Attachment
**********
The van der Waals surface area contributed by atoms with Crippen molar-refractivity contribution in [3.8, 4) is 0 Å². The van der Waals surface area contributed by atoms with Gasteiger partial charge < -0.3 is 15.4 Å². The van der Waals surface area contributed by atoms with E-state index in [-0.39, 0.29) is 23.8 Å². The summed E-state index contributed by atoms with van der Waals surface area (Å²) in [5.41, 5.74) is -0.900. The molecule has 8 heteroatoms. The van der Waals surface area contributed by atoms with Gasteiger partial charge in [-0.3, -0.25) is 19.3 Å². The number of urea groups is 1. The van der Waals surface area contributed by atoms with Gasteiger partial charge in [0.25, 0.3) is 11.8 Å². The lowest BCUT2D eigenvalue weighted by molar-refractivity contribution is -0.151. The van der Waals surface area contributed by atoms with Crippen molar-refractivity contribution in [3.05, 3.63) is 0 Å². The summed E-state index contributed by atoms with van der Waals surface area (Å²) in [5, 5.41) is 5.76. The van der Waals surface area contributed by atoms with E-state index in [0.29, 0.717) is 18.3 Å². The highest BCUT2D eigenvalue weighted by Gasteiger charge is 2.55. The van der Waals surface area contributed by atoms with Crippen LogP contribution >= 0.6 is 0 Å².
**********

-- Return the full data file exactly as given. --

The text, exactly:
The van der Waals surface area contributed by atoms with Crippen molar-refractivity contribution in [3.8, 4) is 0 Å². The van der Waals surface area contributed by atoms with Gasteiger partial charge < -0.3 is 15.4 Å². The van der Waals surface area contributed by atoms with E-state index in [-0.39, 0.29) is 23.8 Å². The summed E-state index contributed by atoms with van der Waals surface area (Å²) in [5.41, 5.74) is -0.900. The molecule has 8 heteroatoms. The van der Waals surface area contributed by atoms with Gasteiger partial charge in [-0.3, -0.25) is 19.3 Å². The number of urea groups is 1. The van der Waals surface area contributed by atoms with Gasteiger partial charge in [0.25, 0.3) is 11.8 Å². The lowest BCUT2D eigenvalue weighted by molar-refractivity contribution is -0.151. The van der Waals surface area contributed by atoms with Crippen molar-refractivity contribution in [3.05, 3.63) is 0 Å². The summed E-state index contributed by atoms with van der Waals surface area (Å²) in [5, 5.41) is 5.76. The van der Waals surface area contributed by atoms with E-state index in [0.29, 0.717) is 18.3 Å². The highest BCUT2D eigenvalue weighted by Gasteiger charge is 2.55. The van der Waals surface area contributed by atoms with Crippen LogP contribution >= 0.6 is 0 Å².